Russia announces 8 executed and 438 exiled to concentration camps for gold hoarding and counter-revolutionary activity.

International Paper says have received official assurance that convict or forced labor not used to produce imported Soviet lumber or pulp wood.

Editorial supporting yesterday's speech by K. Hogate, VP Dow, Jones, that recommended distribution of corporate surpluses to shareholders. If the surplus was paid out to its rightful owners (the shareholders), almost $4B would flow into the economy, relieving unemployment and stimulating business. Money can be piled “mountain high and yet, if ... not moved into consumption, nothing but stagnation will ensue. Goods and services ... cannot be moved into consumption unless there is individual purchasing power. ... A dollar in an individual income travels much faster and works harder than one held in a surplus account.”

P. Cherington, of J. Walter Thompson, addresses Financial Advertisers Association meeting: “The banker has only recently come to realize that he has marketing problems as pressing as those of the manufacturer or distributor of merchandise.” Calls for application of marketing approach to selling of securities.

Commerce Dept. optimistic on soundness of German economy; notes resistance to severe depression, well-maintained export trade.

While Friday's rumors of German revolution turned out to be baseless, there are now increasing reports that results of the German election might cause reopening of the reparations issue and possibly of Allied war debts to the US.

Former French Premier A. Briand summons 27 European nations to confer on his project for European union; 8 nations propose reciprocal trade program.

Experimental secure wireless telephone tested; device transforms spoken words into unintelligible state and retransforms them on receipt.

Market commentary:

Market wrap: Some early selling attributed to professionals and margin calls sent out after Friday's close. Selling was easily absorbed and good support came in to US Steel, spreading to other leading issues and moderately to the rest of the list. Volume slackened on the recovery and stocks backed and filled for some time; near the close, market tone improved again. Rubber stocks up on reported industry understanding. Bond market active and strong; US govt. firm; foreign govts. steady, including German; rails strong; convertibles firm.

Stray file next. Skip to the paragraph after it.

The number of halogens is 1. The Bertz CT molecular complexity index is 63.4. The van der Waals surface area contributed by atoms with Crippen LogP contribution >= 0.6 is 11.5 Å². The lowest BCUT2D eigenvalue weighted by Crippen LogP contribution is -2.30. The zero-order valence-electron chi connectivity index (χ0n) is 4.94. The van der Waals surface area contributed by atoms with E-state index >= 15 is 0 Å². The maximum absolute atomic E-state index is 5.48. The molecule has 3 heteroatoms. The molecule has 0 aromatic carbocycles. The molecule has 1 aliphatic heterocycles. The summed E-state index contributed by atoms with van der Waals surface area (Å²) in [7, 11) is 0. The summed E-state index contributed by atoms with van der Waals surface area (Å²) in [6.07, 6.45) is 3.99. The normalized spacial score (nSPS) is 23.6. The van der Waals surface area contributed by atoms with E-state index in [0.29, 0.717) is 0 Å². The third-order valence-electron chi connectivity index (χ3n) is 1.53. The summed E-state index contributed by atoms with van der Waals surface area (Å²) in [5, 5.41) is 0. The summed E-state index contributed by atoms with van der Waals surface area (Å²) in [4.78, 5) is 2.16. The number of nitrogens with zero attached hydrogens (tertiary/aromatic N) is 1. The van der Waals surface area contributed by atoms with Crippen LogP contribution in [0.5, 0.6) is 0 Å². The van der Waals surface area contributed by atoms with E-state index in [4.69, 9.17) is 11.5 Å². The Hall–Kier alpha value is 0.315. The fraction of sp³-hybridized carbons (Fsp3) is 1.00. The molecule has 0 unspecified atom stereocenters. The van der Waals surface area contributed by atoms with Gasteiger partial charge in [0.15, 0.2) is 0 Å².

Week in review: “Recrudescence of gloom” blamed on disappointment over pace of recovery, anticipated poor Q3 earnings, German rumors, and renewed bear pressure. Still uncertain if correction is merely technical.Credit remains easy. Some improved steel buying. Wheat hits new post-1914 lows.

Market has continued to confound the majority; less than two weeks ago vast majority of brokers were bullish on both technical and fundamental grounds following advance past 241 resistance level, but between Sept. 10-19 Dow has declined from 245.09 to 229.02.

Conservative observers see continued bear pressure this week until resistance is hit. Advise using rallies to sell long positions and strengthen margined accounts.

Henry Ford says economic crisis is worldwide, but still has great hopes for the future; particularly optimistic about market possibilities of Africa, China, and Japan.

E. Kulas, Pres. Otis Steel: “Underlying conditions affecting prices and demand in the steel trade have changed for the better and the outlook is steadily improving.”

E. Loomis, Pres. Lehigh Valley Rail., notes improvement in business conditions and general outlook, although sentiment is a little ahead of actual improvement.

Economic news and individual company reports:

Trade reviews showed moderate expansion in fall buying, though early September spurt in trade lost some momentum.

Irving Fisher's index of 200 wholesale commodities for weekend ended Sept. 19 was 83.6 vs. 83.4 previous week and 96.0 average for Sept. 1929.

GM reports retail sales by dealers in the past three months were 263,891 units, or 29,440 more units than GM shipped to dealers. This contrasts with 1929, where GM shipped 14,928 more cars to dealers than they sold; encouraging indication that stocks of unsold cars are being depleted rapidly.

August new car registrations in 21 states and were 55,968 vs. 74,290 in July and 106,081 in Aug. 1929.

Company reports since July 1: 242 companies reported higher earnings vs. 1929 and 494 lower; 1165 dividends unchanged, 55 increased, 112 cut.

Joke:

“Impatient Man (outside telephone booth) - Can I help you to find the number you want?
Young Woman (sweetly) - Oh, I don't want a number. I'm looking for a pretty name for my baby.”

+ The Boring Stuff:


Perhaps as long as cotton is traded in, the cotton market will be linked with the name of Daniel J. Sully,” dead at 69. In a remarkable one-year career in the cotton market in 1903-04, he raised the price of cotton from what was already a bull-market peak of 9 cents to 16 cents, before collapsing in March '04.